By Lucio Blanco Pitlo III– Eurasiareview.com
Ancient proverbs presage the importance attached by Chinese culture to having good neighbor relations. One states: “Anyone can buy a good house, but good neighbors are priceless.” Another says: “A close neighbor is better than a distant relative.” Such idioms have long informed Chinese policy towards its neighbors. Despite engaging in brief border conflicts with the former Soviet Union, India, and Vietnam, China resolved many of its land boundary spats through peaceful negotiations resulting to significant territorial concessions in return for border delineation and stability.
Non-interference in the domestic affairs of other countries has also been a cornerstone of the country’s diplomacy. But are these foundational maxims unravelling under the weight of a more self-assured and forceful Beijing?
The South China Sea is a case in point. Whatever is driving China’s recent assertiveness in this strategic maritime space, growing pushback from its neighbors and increasing deterrence from its rival makes clear the urgency of reviewing this calamitous policy shift.
Four years after a hallmark tribunal ruling that debunked the basis for China’s claims in the contested sea, the flashpoint continues to trouble Beijing’s relations with its coastal Southeast Asian neighbors. It is also emerging as a theater for a brewing great power game with its geopolitical rival, the United States.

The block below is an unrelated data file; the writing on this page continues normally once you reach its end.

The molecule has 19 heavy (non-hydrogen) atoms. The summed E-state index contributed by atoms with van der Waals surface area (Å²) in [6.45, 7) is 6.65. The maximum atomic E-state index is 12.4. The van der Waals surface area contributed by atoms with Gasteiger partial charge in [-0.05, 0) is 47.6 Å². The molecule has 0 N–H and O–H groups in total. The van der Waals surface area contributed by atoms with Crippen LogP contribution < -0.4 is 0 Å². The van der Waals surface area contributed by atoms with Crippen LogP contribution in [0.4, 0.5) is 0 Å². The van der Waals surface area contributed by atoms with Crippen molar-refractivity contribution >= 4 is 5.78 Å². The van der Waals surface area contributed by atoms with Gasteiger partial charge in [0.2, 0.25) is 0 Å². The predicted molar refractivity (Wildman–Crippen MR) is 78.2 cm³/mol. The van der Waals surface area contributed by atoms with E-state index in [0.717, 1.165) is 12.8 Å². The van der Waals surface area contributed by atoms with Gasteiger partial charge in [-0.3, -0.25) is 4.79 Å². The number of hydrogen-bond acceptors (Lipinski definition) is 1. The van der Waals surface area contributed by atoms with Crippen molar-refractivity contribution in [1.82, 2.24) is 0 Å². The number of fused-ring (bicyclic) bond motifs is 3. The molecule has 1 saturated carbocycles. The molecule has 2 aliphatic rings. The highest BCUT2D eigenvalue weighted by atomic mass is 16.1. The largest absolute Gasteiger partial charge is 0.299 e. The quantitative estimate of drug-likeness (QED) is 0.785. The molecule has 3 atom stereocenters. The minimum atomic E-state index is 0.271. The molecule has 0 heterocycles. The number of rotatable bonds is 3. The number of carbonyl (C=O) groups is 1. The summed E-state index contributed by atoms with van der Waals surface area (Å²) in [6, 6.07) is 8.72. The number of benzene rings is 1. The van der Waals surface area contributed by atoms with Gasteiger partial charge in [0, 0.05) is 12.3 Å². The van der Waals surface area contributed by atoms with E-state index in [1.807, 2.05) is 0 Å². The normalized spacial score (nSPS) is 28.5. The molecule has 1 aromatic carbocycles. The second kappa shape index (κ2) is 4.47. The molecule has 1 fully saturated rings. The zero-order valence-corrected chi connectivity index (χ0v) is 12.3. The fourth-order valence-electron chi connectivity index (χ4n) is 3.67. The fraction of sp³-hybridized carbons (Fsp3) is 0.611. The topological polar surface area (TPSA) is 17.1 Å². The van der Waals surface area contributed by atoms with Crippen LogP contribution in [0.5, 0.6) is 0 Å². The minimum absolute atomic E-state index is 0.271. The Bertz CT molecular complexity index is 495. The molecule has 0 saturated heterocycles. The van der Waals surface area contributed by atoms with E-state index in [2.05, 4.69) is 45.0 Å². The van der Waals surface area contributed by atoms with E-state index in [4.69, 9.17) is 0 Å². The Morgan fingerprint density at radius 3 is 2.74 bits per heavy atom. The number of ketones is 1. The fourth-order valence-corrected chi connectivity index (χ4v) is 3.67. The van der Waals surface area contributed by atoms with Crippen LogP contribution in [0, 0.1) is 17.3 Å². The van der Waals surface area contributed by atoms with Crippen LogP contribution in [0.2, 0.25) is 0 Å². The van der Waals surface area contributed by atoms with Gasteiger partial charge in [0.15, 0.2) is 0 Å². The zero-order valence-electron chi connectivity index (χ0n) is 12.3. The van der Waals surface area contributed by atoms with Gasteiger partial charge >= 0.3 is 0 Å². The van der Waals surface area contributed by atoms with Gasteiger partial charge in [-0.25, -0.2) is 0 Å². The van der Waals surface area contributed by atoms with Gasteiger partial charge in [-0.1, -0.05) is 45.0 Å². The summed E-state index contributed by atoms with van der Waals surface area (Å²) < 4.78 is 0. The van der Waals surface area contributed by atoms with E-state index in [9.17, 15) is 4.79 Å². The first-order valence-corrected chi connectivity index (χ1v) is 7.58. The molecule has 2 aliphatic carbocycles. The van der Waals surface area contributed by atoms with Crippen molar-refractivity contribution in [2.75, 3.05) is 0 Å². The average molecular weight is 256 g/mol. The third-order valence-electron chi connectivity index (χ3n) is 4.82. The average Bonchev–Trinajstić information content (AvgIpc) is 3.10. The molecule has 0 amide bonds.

In early July, the two countries’ navies conducted overlapping maritime exercises in the semi-enclosed sea. But the US is upping the ante. A recent statement by Department of State Secretary Michael Pompeo opens a new dimension to Washington’s efforts to rollback Beijing’s attempts to consolidate its sway over the sea.
Coming at the heels of a note verbale it issued last month, the statement represents the strongest articulation thus far of American opposition to China’s maritime and resource claims in the South China Sea. This time, Washington is going beyond its longstanding interest to promote free and open seas.
By calling out China’s spurious resource claims and denouncing efforts to disrupt marine economic activities of other claimants, the US relieves pressure on smaller coastal states unable to conduct resource activities within their maritime zones due to Chinese interference. National patrimony over resources within one’s internationally-recognized maritime entitlements is an issue closer to home.
US Assistant Secretary of State David Stilwell, in a speech given in a virtual think-tank conference in Washington, had this spot on. Given growing demands for food and energy, greater control over one’s indigenous resources easily resonate among regional states. Hence, this cause brings the US in closer communion with Southeast Asia.
If America’s blunders in the Middle East create geopolitical openings for China, Beijing’s booboos in dealing with its neighbors – whether in the Himalayas or the East and South China Seas – court US presence closer to its borders. With some success, Beijing initially tried to capitalize on frayed ties between Washington and its Pacific spokes over support for hosting US troops, and on trade and human rights issues.